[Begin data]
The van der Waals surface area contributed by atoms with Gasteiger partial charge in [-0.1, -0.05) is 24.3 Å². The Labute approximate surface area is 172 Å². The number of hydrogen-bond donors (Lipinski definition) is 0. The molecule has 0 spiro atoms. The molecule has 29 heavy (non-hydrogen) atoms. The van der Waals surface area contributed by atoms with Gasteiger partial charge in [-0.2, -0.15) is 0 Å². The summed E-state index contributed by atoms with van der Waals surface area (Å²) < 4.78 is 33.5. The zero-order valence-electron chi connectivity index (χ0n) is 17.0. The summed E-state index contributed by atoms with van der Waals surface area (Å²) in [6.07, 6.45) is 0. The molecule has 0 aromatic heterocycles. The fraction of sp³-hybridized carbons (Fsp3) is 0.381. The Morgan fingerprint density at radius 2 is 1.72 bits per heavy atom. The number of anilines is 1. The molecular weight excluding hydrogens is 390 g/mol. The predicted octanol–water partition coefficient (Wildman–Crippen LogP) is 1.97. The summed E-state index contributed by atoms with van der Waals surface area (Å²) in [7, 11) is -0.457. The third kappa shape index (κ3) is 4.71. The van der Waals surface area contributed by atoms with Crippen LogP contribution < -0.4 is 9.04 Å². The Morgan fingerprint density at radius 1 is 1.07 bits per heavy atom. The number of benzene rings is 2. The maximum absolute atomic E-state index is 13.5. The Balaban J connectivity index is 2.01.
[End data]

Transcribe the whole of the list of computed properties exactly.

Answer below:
The van der Waals surface area contributed by atoms with Gasteiger partial charge in [-0.1, -0.05) is 24.3 Å². The Labute approximate surface area is 172 Å². The number of hydrogen-bond donors (Lipinski definition) is 0. The molecule has 0 spiro atoms. The molecule has 29 heavy (non-hydrogen) atoms. The van der Waals surface area contributed by atoms with Gasteiger partial charge in [-0.2, -0.15) is 0 Å². The summed E-state index contributed by atoms with van der Waals surface area (Å²) < 4.78 is 33.5. The zero-order valence-electron chi connectivity index (χ0n) is 17.0. The summed E-state index contributed by atoms with van der Waals surface area (Å²) in [6.07, 6.45) is 0. The molecule has 0 aromatic heterocycles. The fraction of sp³-hybridized carbons (Fsp3) is 0.381. The Morgan fingerprint density at radius 2 is 1.72 bits per heavy atom. The number of anilines is 1. The molecular weight excluding hydrogens is 390 g/mol. The predicted octanol–water partition coefficient (Wildman–Crippen LogP) is 1.97. The summed E-state index contributed by atoms with van der Waals surface area (Å²) in [7, 11) is -0.457. The third kappa shape index (κ3) is 4.71. The van der Waals surface area contributed by atoms with Crippen LogP contribution < -0.4 is 9.04 Å². The Morgan fingerprint density at radius 1 is 1.07 bits per heavy atom. The number of benzene rings is 2. The maximum absolute atomic E-state index is 13.5. The Balaban J connectivity index is 2.01.